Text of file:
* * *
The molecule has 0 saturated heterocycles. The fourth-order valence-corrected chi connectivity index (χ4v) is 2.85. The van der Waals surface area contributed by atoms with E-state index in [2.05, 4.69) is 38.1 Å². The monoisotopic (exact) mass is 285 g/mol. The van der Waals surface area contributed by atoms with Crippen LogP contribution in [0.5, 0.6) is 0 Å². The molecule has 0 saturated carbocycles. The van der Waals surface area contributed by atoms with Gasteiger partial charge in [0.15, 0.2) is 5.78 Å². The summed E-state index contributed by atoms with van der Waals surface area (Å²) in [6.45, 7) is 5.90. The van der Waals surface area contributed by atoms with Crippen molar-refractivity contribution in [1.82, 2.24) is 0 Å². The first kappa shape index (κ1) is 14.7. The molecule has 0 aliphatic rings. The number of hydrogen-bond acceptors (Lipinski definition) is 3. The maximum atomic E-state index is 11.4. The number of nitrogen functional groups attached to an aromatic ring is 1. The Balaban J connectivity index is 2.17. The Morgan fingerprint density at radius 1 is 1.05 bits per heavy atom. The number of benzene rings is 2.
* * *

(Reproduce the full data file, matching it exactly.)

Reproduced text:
The molecule has 0 saturated heterocycles. The fourth-order valence-corrected chi connectivity index (χ4v) is 2.85. The van der Waals surface area contributed by atoms with E-state index in [2.05, 4.69) is 38.1 Å². The monoisotopic (exact) mass is 285 g/mol. The van der Waals surface area contributed by atoms with Crippen LogP contribution in [0.5, 0.6) is 0 Å². The molecule has 0 saturated carbocycles. The van der Waals surface area contributed by atoms with Gasteiger partial charge in [0.15, 0.2) is 5.78 Å². The summed E-state index contributed by atoms with van der Waals surface area (Å²) in [6.45, 7) is 5.90. The van der Waals surface area contributed by atoms with Crippen molar-refractivity contribution in [1.82, 2.24) is 0 Å². The first kappa shape index (κ1) is 14.7. The molecule has 0 aliphatic rings. The number of hydrogen-bond acceptors (Lipinski definition) is 3. The maximum atomic E-state index is 11.4. The number of nitrogen functional groups attached to an aromatic ring is 1. The Balaban J connectivity index is 2.17. The Morgan fingerprint density at radius 1 is 1.05 bits per heavy atom. The number of benzene rings is 2.